Belinda first got into foraging about six years ago, when she spent an afternoon exploring the meadows and riverside close to where she lives in Surrey.
‘It was such an eye opener! I had no idea how much edible and medicinal food was on ourdoor step,’ she says. ‘At the time, I picked ramsons [wild garlic] and stinging nettles, which I made into a delicious pesto.’
Foraging helps us to connect with nature
Foraging can also help you engage more with the environment and connect to the seasons, appreciating the spectacular show nature puts on at this time of year, with the oranges, reds, yellows and browns.
Autumn is a beautiful time of year to forage, too. ‘It is a time of abundance, but also marks the transition and gradual slowing down of nature, which can have a calming effect on both mind and body,’ says Belinda.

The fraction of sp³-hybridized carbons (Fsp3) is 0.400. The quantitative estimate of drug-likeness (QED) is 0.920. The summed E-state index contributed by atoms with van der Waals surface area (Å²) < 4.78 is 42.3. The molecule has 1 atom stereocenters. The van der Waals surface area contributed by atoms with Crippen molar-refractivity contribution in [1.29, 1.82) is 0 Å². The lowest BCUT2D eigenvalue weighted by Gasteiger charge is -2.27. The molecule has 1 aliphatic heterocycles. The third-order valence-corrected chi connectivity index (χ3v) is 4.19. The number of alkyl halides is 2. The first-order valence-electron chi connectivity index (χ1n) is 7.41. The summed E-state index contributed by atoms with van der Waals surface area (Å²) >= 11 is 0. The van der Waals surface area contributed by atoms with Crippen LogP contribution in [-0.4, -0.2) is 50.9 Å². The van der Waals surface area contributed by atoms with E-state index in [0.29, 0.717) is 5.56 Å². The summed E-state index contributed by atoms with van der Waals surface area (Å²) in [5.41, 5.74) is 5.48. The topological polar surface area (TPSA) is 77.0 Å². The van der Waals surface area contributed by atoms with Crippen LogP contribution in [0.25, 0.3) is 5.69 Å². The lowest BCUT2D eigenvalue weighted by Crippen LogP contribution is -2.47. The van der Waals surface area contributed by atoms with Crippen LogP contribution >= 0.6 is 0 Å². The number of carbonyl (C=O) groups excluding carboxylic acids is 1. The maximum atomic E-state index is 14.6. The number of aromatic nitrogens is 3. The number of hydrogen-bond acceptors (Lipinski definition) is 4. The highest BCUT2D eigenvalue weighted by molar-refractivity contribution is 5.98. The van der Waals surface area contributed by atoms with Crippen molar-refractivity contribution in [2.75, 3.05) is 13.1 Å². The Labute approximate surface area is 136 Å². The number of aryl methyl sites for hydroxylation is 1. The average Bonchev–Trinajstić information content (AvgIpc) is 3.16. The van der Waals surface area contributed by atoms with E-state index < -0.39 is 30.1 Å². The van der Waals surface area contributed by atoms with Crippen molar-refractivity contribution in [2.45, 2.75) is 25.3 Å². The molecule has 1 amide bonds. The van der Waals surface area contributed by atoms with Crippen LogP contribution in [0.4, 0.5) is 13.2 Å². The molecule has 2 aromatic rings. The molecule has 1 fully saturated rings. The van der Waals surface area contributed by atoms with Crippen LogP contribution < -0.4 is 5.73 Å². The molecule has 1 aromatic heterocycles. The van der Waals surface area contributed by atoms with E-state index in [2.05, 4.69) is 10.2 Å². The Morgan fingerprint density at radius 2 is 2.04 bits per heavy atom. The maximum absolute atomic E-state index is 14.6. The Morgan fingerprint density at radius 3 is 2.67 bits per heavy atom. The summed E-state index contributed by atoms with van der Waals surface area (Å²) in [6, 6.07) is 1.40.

Foraging benefits for our immune systems
The natural world also has its own relaxing, aromatic fragrances that have healing benefits. ‘Nature provides its own aromatherapy in the form of phytoncides [essential oils] produced by evergreen trees, as well as oak.
‘These have been shown to decrease stress hormones and increase your natural killer immune cells, which are crucial for fighting off invading viruses and bacteria.’
Immune-boosting staples to forage for this autumn
It’s not just the fact of being outdoors that’s good for you – you’ll find lots of fruits, berries and nuts on offer if you look closely, many of which can lend a helping hand to your immune system as we move into winter.
‘Foraging provides access to really fresh and free food, which is full of nutrients and vitality to help support your immune and mental health,’ says Belinda. Here are her top picks if you’re new to foraging…